Reading fiction is also appealing to many people because of its privacy. If you’ve never touched drugs, and don’t ever intend to, you might still have a fascination for imagining what it might be like to snort line-after-line of coke at a glitzy party or have some hallucinogenic trip. Similarly, most readers of the Twilight books don’t want their blood sucked by a vampire but that doesn’t stop them being amazingly popular. So it is with sex in fiction — there’s no doubt people like reading about it but a lot of this enjoyment is probably down to its absolute privacy.
While I’ve been agonising about how much of my characters’ sex lives I show or tell or hint at, I’ve realised that I may being incredibly prudish by the standards of popular culture with which young people are familiar. One of the most popular songs of the last couple of years is about, to put it mildly, curiosity about the same sex — Katy Perry’s ‘I Kissed A Girl’ (‘and I liked it’). My eyes popped out last year when I saw my children quite happily watching Katy Perry’s video for ‘California Gurls’. While I think it’s pretty harmless and, in some places, quite hilarious (the whipped cream aerosols) — she ostensibly appears in it stark naked (albeit lying down) — see embedded video below from YouTube.
Katy Perry says she was brought up a strict Christian and has been critical of her current rival — Lady GaGa, whose exuberance I quite admire. My teenage, secondary school age daughter asked me if I knew what the song ‘Poker Face’ was about? ‘A card game,’ I said innocently. ‘No. It’s about a woman having sex with a man while fantasising about it being another woman.’ ‘Oh!’ Things have definitely moved on a bit since ‘I Want to Hold Your Hand’.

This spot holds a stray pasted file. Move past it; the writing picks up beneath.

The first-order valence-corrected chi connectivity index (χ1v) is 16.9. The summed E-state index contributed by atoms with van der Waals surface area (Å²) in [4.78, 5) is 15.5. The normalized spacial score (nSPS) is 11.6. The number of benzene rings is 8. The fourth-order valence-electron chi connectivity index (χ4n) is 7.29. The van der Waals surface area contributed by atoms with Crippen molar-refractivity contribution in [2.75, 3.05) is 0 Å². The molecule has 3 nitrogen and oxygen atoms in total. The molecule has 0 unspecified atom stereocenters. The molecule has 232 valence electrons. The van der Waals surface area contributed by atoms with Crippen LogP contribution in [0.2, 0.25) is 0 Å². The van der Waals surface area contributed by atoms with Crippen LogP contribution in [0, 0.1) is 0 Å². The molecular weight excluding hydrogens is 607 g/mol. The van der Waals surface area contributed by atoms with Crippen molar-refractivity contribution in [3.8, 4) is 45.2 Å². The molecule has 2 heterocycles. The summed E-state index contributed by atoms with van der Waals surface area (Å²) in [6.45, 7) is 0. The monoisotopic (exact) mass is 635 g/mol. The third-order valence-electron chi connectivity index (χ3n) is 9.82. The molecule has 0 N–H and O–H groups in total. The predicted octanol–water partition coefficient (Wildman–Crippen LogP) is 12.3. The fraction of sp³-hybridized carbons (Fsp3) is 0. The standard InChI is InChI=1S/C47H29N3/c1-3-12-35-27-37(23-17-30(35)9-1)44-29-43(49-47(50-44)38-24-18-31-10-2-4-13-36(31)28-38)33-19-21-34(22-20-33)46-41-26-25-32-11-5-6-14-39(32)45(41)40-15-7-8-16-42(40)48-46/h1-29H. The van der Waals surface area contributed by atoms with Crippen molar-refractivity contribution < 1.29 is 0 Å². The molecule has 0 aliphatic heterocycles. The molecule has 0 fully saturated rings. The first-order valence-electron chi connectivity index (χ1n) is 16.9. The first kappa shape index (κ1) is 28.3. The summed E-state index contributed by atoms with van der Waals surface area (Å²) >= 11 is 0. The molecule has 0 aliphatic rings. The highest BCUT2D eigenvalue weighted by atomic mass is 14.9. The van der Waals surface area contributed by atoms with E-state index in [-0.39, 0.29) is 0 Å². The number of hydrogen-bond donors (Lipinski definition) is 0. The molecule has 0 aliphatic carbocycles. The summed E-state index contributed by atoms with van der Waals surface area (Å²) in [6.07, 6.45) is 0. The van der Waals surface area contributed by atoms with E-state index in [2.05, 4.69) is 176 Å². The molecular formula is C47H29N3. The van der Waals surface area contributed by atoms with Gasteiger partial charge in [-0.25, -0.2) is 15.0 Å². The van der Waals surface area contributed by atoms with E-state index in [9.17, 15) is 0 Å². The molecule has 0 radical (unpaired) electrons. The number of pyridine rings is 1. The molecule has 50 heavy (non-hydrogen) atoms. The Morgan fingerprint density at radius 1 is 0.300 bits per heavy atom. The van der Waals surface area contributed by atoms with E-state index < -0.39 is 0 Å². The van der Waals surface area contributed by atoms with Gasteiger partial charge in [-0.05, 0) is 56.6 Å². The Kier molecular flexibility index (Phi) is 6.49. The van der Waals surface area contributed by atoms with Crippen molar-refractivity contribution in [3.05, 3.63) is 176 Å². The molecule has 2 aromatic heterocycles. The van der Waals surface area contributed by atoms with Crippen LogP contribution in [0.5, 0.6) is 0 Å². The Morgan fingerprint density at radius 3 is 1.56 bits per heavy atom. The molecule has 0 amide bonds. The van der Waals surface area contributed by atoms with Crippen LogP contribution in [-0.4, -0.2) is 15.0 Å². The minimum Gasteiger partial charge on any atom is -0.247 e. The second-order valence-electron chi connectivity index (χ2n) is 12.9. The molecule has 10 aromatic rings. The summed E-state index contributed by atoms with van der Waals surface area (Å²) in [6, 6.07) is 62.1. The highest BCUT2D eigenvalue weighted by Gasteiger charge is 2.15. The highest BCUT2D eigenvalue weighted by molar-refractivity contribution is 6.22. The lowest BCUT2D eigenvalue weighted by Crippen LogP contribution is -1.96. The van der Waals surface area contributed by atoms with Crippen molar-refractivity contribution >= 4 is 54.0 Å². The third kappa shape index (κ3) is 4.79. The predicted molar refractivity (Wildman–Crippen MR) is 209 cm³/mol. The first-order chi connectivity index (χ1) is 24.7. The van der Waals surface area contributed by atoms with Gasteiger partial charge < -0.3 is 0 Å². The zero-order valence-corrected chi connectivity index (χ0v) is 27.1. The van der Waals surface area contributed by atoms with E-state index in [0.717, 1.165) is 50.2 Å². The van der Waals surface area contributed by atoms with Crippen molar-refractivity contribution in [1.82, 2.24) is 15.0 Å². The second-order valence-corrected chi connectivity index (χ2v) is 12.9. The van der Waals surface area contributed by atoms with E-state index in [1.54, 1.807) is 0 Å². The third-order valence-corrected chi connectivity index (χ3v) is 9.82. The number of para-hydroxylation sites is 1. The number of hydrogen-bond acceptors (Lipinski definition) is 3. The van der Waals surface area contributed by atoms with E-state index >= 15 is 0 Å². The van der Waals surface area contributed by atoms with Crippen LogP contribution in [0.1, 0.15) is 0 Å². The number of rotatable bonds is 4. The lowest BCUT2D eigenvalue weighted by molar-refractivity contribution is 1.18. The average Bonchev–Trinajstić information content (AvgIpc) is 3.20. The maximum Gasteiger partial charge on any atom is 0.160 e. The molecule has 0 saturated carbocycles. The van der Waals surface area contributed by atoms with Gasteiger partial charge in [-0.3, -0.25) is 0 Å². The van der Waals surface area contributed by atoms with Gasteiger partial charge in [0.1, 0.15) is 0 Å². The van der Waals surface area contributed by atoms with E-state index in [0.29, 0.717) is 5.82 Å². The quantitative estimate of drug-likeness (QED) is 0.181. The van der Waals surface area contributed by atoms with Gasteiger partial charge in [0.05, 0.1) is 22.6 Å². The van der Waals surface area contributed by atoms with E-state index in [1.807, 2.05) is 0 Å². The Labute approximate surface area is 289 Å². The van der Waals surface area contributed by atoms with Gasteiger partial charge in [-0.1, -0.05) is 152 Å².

Similarly we were listening to the Top 40 rundown and I asked the title of the Rihanna song at number two. ‘”S&M”, dad.’ I’m not sure if my teenage daughters knew exactly what this meant but the lyrics of the song didn’t leave much doubt: ‘Sticks and stones will break my bones/But whips and chains excite me.’
People might argue that this is all about boundaries being pushed but I’m not sure where the limits will stretch to after the precedent set by a new singer from Essex, who’s just won a BRIT award, called Jessie J. Her first single was called ‘Do It Like A Dude’ and, while I’ve only heard the less explicit version, there’s no doubt what it’s about — something that ‘Lip Service’ pushed the boundaries of terrestrial TV (albeit digital BBC3) by showing — although even then Ruta Gedmintas was only shown from the back. (And I don’t think ‘Do It Like A Dude’ refers to same sex relationships either.)
When I was doing the Open University Advanced Creative Writing course I was picked up by the tutor when a female character says the word ‘twat’ (as an insult about a man) — ‘a woman wouldn’t say such a word’. While this could be the view of a certain demographic of readers, if the generation who have been brought up listening to Rihanna, Katy Perry, Lady GaGa and Jessie J take up novel reading then it Â will take considerably more to shock them.